Gaslit by woman workplace sexual predator
Workplace sexual predators tell lies, groom you with promises. Be aware. Get what you can in writing, email, text. Hold them to their promises.

Female CEO sexually harasses female employees

In 2017, THINX head of public relations Chelsea Leibow filed a complaint to the City of New York Commission on Human Rights against Ms Agrawal. She alleged that the CEO had regularly made sexual comments about herself and her female employees. This included comments about:

  • The size and shape of their breasts.
  • An employee’s nipple piercings.
  • Her personal sexual encounters.
  • Her wish to try polyamory.
  • Her desire to have sex with one of her employees.
  • How she experienced a female ejaculation.

In addition to these sexually charged comments, Ms Agrawal was alleged to have on one occasion fondled the breasts of an employee. She also often stripped off her clothes in front of employees and ran video conference meetings while unclothed in bed. Ms Agrawal had additionally showed employees naked pictures of herself and her fiancé. And on one occasion, she had joined a video conference meeting while on the toilet. Ms Agrawal stepped down as CEO of THINX following the filed compliant, which she deemed “baseless” and “without merit.”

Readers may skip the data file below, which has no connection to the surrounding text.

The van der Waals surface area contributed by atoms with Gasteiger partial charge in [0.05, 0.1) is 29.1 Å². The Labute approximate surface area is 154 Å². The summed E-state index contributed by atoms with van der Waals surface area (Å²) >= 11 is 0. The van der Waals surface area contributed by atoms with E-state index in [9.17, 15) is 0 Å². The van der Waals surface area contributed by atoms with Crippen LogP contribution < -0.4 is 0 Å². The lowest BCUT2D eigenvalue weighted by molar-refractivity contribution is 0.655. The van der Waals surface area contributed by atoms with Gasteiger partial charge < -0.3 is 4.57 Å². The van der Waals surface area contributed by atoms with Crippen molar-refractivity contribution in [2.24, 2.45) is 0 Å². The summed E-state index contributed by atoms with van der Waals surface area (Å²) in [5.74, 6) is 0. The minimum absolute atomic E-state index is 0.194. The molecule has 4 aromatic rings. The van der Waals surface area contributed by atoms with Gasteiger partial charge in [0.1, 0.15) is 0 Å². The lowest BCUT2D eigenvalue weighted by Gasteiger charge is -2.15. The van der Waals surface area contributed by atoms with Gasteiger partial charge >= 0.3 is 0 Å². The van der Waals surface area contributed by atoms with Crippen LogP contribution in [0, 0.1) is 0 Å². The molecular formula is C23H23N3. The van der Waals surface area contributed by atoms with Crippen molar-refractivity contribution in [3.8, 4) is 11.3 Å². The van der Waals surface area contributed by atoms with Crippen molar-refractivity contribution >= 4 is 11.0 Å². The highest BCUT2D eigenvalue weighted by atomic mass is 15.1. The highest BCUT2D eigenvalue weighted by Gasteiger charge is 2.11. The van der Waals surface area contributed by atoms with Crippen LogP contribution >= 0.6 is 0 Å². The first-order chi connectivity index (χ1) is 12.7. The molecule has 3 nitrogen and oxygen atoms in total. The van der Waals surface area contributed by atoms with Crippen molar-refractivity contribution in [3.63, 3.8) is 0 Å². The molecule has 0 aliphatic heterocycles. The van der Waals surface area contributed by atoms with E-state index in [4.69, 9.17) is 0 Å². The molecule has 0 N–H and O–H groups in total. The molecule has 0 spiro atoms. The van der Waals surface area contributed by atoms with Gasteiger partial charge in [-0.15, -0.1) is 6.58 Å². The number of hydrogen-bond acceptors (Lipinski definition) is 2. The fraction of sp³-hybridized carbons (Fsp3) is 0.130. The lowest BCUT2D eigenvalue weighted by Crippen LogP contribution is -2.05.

Have you experienced workplace sexual harassment?

I hope the article “Workplace sexual predators: A few uncomfortable truths” has been insightful for you. The trauma of suffering workplace sexual harassment is of course overwhelming for many employees. But you must remember that you have the power to bring your abuser to justice by making a sexual harassment complaint through the Fair Work Commission or Australian Human Rights Commission.

We at A Whole New Approach are Australia’s leading workplace mediators who can guide you through the process of making a complaint. We’ve helped over 16,000 Australian workers take action through the Fair Work Commission and various discrimination and equal opportunity bodies in the last two decades. Issues around respect at work, unfair dismissal or sexual harassment cases give us a call immediately

You can benefit from our no win, no fee service – and your consultation with is free.

Call us today on 1800 333 666 for a confidential discussion about your situation and how we can help.

Take action, do not suffer in silence. You have employee rights. Its how your excise these rights is the key.